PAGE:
On a mobile device, that many requests begins to be a problem. Mobile browsers generally only send a few requests at a time, meaning header bidding could compete with the site itself loading.
This is also not great for ad loading speed. All those requests mean a second or two of waiting for the auctions to complete before calling the ad server, which then runs its own auction and determines a winner.
You’re often talking almost three seconds for the auction, and potentially even more for the ad to complete rendering. Three seconds is actually a long time — long enough to negatively impact ad viewability.
As an industry, we justified this for a while because it was still light years faster and way more efficient than those truly old-fashioned waterfalls, however it’s become clear that this is no longer good enough.
Mediavine prides itself on optimum pagespeed and viewability, and we knew there was room for improvement.
The solution? Stop running header bidding within the web browser and instead run it on a server. That’s where S2S comes in.
Server to Server (S2S) Explained
Server to Server (S2S) Header Bidding uses the same concept as client-side header bidding, but instead of requesting the bids directly from the web browser, the client requests bids from a server, which sends the bids to the ad exchanges.
This means the client makes just a single request to the server, while the server makes those 10-20 requests to the servers of the ad exchanges.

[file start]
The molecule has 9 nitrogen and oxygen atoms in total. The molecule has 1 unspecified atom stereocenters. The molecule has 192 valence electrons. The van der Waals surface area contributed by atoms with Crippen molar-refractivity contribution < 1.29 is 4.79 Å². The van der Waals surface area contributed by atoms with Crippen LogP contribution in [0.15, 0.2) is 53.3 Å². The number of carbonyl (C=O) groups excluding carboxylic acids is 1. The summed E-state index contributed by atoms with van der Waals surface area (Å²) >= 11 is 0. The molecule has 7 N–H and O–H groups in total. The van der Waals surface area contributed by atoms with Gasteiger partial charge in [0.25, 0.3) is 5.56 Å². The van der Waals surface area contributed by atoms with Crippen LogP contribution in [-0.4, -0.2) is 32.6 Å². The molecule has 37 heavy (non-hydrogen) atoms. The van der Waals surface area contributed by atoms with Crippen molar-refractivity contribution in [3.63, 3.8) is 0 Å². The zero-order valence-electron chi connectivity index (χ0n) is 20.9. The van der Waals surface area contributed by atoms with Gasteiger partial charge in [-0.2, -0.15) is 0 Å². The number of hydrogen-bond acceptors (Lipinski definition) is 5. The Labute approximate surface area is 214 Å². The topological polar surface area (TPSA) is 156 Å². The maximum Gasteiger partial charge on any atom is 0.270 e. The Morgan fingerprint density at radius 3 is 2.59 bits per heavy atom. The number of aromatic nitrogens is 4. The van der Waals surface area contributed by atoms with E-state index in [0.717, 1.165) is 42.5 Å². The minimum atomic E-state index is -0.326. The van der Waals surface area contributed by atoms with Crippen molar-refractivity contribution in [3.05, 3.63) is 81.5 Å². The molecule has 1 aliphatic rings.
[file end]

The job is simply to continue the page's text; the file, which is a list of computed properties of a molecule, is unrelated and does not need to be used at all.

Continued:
Hence the name “server to server.” Mediavine’s header bidding server is communicating directly with the ad exchange servers.
Remember when we talked about mobile devices and mobile browsers before? With S2S, as an ad is about to load, the client (or browser) only sends out a single request, while getting back those same 10-20 bids to submit into the ad server for the auction.
For something a casual reader might never notice, S2S actually makes a world of difference to publishers.
The Advantages of S2S
1. Fewer Timeouts
Again, many mobile browsers limit how many simultaneous requests you can make, which can mean some exchanges getting dropped from the auction altogether — what our industry calls a “timeout.”
Every timeout is essentially money left on the table. What if the top bid wasn’t received before the auction ended, or the ad rendered?
To simplify this even more: Browsers are slow. The “servers” we refer to when talking about S2S are fast.
These are expensive, professional-grade internet connections designed to rapidly process this kind of volume. Compared to a phone running off a battery with a cellular connection, it’s night and day.